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A UK-based crypto currency venture has sold a single carbon credit for $70,000 without stating where the unit came from, a price astronomically higher than what units fetch in the voluntary carbon market.
EUAs gave up some gains on Wednesday after shooting to a new record for the tenth time in 13 days, a move largely attributed to speculators amid another high-level call for intervention.
Norway’s decision this week to deny oil exploration licences in virgin or little-explored areas in 2022 is seen by experts as a largely symbolic move that nonetheless reflects the mounting pressure on the major fossil fuel producer to curb its exported emissions.
The European Commission, EU member states and financial institutions on Wednesday teamed up to mobilise up to €300 billion towards foreign investments over the next five years, aiming to rival China’s Belt and Road Initiative (BRI) while championing the bloc’s green transition and digital priorities.
British utility Drax is aiming to generate some 12 Mt of carbon removals a year by 2030, with 8 Mt within the UK and 4 Mt abroad, it said as part of its capital markets day on Wednesday.
The EU will emit double its 1.5C-aligned carbon budget under its current emissions targets, according to analysis by a veteran climate campaigner published on Wednesday that suggests the bloc will need to raise its ambition further.
Emitters in California’s carbon market used offsets to cover nearly 7% of their emissions during the 2018-20 compliance period, government data released Wednesday showed, while Quebec’s usage rate came in slightly higher.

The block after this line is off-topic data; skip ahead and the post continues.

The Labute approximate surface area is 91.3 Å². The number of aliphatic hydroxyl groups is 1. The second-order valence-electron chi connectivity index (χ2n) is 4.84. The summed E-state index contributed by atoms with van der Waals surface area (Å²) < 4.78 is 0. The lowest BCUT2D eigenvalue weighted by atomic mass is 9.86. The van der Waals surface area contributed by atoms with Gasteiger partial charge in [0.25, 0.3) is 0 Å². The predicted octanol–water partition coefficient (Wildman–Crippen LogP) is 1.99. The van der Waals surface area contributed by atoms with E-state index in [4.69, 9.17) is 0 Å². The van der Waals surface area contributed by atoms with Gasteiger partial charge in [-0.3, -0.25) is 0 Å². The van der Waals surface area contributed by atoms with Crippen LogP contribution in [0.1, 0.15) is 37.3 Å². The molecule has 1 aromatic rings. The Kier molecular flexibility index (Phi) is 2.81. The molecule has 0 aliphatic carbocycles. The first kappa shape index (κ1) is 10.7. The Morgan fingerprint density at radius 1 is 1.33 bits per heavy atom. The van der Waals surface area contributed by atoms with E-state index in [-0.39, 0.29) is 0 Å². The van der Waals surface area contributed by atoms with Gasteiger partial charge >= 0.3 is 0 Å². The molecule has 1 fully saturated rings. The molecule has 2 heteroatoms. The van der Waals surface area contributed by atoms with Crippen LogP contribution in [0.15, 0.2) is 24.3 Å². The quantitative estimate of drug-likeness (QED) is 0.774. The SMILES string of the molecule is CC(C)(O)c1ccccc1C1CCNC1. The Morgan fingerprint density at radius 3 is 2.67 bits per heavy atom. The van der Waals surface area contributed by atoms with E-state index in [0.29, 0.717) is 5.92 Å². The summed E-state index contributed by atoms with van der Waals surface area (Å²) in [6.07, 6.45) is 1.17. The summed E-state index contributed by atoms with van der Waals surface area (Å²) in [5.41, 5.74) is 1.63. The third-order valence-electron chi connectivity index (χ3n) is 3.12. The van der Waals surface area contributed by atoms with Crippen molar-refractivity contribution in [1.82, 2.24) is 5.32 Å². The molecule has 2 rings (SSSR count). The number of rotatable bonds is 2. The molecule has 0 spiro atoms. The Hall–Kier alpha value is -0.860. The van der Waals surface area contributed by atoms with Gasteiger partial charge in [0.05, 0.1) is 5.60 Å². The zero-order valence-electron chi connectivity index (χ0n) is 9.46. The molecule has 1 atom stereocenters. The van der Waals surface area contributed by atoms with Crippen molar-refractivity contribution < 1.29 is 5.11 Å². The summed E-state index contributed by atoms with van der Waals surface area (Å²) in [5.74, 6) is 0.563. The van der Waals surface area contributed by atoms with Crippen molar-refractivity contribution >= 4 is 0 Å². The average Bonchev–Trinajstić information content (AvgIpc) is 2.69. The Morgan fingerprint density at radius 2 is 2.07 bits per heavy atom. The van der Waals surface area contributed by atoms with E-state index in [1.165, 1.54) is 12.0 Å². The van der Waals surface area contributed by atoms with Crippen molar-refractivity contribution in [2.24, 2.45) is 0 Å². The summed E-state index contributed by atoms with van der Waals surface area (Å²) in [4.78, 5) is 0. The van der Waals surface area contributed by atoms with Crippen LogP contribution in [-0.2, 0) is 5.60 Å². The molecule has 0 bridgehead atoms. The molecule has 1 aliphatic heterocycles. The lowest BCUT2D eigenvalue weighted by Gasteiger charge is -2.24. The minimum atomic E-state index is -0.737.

GHG emissions under the California-Quebec cap-and-trade programme next year will continue to bounce back from a COVID-induced downturn and sit just below the WCI system’s combined allowance budget, analysts told a conference on Wednesday.
The reserve price in California and Quebec’s carbon market auctions will rise to $19.70 in 2022 after higher inflation drove up the minimum bid value by more than 11% year-on-year, as the WCI jurisdictions also announced next year’s auction size.
South Korea will open its emissions trading market up to participation from about 20 financial institutions later this month, according to the environment ministry.
Malaysia plans to launch a domestic emissions trading market late next year, beginning with voluntary offset trade before rolling out an ETS at a later date, the country’s environment minister said Wednesday.
(Updates with market reaction, comments, and background)
The New Zealand government on Wednesday sold all the allowances on offer in its quarterly NZU auction at a record high price, immediately pushing the secondary market into unchartered territory.
Steel can be produced with almost no carbon emissions by 2050 if $278 billion in investment to decarbonise the industry is made over the next three decades, a report released on Wednesday claimed.
Inpex, Japan’s largest oil and gas operator, has signed four separate carbon neutral gas agreements with local Japanese gas and power companies, the company has announced.
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IETA is delighted to announce the 2021 Virtual Edition of its European Climate Summit takes place Dec. 7-8. Experience with carbon markets in Europe runs deep. It is a world leader in climate action, designing policies and programs to adapt to changing market dynamics. 2021 and beyond heralds new territory for the market with new regulations and uncertainties, links to new markets and sectors, and funds to drive green recovery, innovation and technology. This edition will look at the future of emissions trading in europe, and aligning the EU ETS with net zero. IETA will bring together leading climate and energy practitioners, industrials, carbon traders, analysts, regulators, to discuss and analyse key developments in carbon markets and emissions trading, green recovery and finance, industry decarbonisation and energy transition. Attendance is free of charge – Register via link above.